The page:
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Luanne

Do you consider people who live in mobile homes to be white trash?

Mobile home/trailer living  

393 members have voted

  1. 1. Do you consider people who live in mobile homes to be white trash?

    • Absolutely not
      208
    • Sometimes
      160
    • Always
      10
    • Other
      15


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NO, that would be ridiculous.

 

I don't like mobile homes because I am from tornado alley. I don't know that I would ever really feel safe living in one but I don't think any differently of people who live in them.

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No, I do not. My childhood best friend (still friends, although not as close) lives in a mobile home park.

Now, I will say that I know why some of the ones around here (in the south) get a bad rep. It seems like every time I talked to my friend, somebody was being arrested for something in the park, and it certainly was not a place I would allow my daughter to stay overnight (she has a daughter the same age as my own), but that has everything to do with her quality of neighbors, and nothing to do with that it's a mobile home park, kwim?

 

 

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As a child, I believed the stereotypes about people who lived in trailers and trailer parks. It was all I really was exposed to, and I had no reason not to believe it.

 

But there was a girl in school who was very popular: pretty, smart, well-dressed. The first time I went to her house, I was shocked. She lived in a mobile home, and not a particularly well-maintained one. She since has said that she had a very difficult family life as a child. So even then it became apparent to me that where a person is growing up--and even with whom a person is growing up--doesn't have to determine who they are.

 

In jr high I started dating a boy from a neighboring town. The first time I visited his house, again, I was shocked--it was a very well-maintained double wide trailer. His parents obviously weren't well off financially, but they were dignified and respectable. This experience started the notion that maybe just maybe, the stereotype wasn't true--maybe it wasn't just that the kids who lived in trailers had hope, but that the adults also could be just as respectable and responsible as any adults who lived in brick-and-mortar homes.

 

I also had an uncle who lived two states away from me with his wife and daughter. I rarely saw him, but when we visited, we stayed in his very nice double wide trailer in a large, clean trailer park. There definitely were some "southernisms" in his manner (loud, opinionated, laidback) than made it easy to assume that he was a good, respectable, but poor man who was doing the best he could to provide for his family. Imagine my surprise when I was told, sometime in college, that he had purchased a brick home on a nice plot of land--big enough that he'd moved the trailer over for his adult daughter to live in--and a brand spanking new truck--and that he had paid cash for every bit of it! His family hadn't lived in that trailer park because they couldn't afford "better," as I had so naively believed. They had lived there because underneath his gruff exterior, my uncle was a very principled, very hardworking man who refused to go into debt for anything, even a house. He had paid cash for everything his entire life and had saved a nice pile of money so that when he bought the house he wanted, it would be with cash.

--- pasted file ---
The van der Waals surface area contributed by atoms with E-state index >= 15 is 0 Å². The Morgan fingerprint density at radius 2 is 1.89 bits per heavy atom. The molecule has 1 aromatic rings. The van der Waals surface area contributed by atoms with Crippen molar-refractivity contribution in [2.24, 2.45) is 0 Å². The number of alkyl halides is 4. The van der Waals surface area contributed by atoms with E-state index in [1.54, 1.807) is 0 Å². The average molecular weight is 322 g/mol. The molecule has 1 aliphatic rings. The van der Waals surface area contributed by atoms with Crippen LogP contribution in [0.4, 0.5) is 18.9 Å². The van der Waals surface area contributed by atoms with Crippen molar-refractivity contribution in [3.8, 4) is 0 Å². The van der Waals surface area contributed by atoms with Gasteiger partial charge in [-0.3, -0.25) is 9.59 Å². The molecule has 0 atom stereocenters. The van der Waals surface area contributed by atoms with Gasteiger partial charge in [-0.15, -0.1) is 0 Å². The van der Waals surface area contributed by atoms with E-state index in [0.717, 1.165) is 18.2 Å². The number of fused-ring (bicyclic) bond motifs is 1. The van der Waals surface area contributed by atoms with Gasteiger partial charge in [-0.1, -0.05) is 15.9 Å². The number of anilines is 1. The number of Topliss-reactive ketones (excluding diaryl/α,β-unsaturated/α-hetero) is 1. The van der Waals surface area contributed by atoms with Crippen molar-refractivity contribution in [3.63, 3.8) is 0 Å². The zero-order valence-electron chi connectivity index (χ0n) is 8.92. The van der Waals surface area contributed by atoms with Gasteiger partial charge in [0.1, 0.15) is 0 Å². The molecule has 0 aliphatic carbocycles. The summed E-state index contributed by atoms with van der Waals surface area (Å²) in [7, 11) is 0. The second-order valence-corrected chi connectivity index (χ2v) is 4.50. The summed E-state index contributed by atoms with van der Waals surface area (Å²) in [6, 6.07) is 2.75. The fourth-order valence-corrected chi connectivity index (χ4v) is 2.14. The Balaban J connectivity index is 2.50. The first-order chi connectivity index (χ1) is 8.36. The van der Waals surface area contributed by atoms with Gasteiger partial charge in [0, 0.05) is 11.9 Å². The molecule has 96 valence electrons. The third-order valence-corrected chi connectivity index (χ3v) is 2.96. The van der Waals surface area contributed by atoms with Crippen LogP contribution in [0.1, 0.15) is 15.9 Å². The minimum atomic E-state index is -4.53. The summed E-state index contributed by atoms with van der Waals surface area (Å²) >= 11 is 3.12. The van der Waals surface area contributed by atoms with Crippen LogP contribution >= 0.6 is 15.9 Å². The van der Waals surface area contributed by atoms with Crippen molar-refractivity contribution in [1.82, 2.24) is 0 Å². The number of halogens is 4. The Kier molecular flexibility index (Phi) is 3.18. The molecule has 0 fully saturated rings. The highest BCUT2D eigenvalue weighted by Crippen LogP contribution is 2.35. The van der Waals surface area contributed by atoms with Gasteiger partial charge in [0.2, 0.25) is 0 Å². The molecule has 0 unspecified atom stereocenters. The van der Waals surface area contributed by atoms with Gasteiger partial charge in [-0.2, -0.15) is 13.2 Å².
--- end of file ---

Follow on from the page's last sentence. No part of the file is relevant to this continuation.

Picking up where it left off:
No, I don't believe that the type of house in which you live has anything to say about your character, which is what the term "white trash" references. If someone is lazy and dirty and entitled and apathetic, that's what determines to what degree the term fits--not where the person lives.

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I personally have never heard someone use the term white trash before, except in American novels. Does the term white trash mean low-life's? or druggies? or something along those lines? or a battler who is down on his luck? I don't particularly associate that with people living in caravans.

 

 

Mostly people here who live in mobile homes or caravans are retired people. Caravan parks are usually in idealistic locations, right by the beach or by a river. The caravans are cheaper to rent than a house and smaller,-perfect for a retired single person on an aged pension.

 

Many rich retired people have very flash caravans and travel around the country, they are called grey nomads, and mostly people look at them as living a lifestyle that others aspire to achieve when they reach retirement age.

 

 

 

 

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I've never heard the term used in Canada, and I've never used it myself. I find it pretty disturbing. Seems to say more about the ignorance of the person using the term than a reflection on people living in a certain style of dwelling.

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My husband bought a mobile home for himself when he was very young and had to move on his own due to a horrible family situation. We lived there when we married and selling it provided a good down payment on our first home.

 

Through my work doing home based therapy for very young children, I go into a variety of homes and meet people who live in a wide variety of situations. I think it is extremely unfair to make judgements about someone based on where they live. Most are doing the best they can for themselves and their families. Some are happy where they are and others feel stuck or are trying to change their situations. You cannot tell who a person is from their home. Many times the people living in the most run down homes have so much going on in their lives...trying to make enough money to be able to eat, pay bills, and/or caring for sick/disabled children and/or other family members….fixing up their home is very low on their priority list.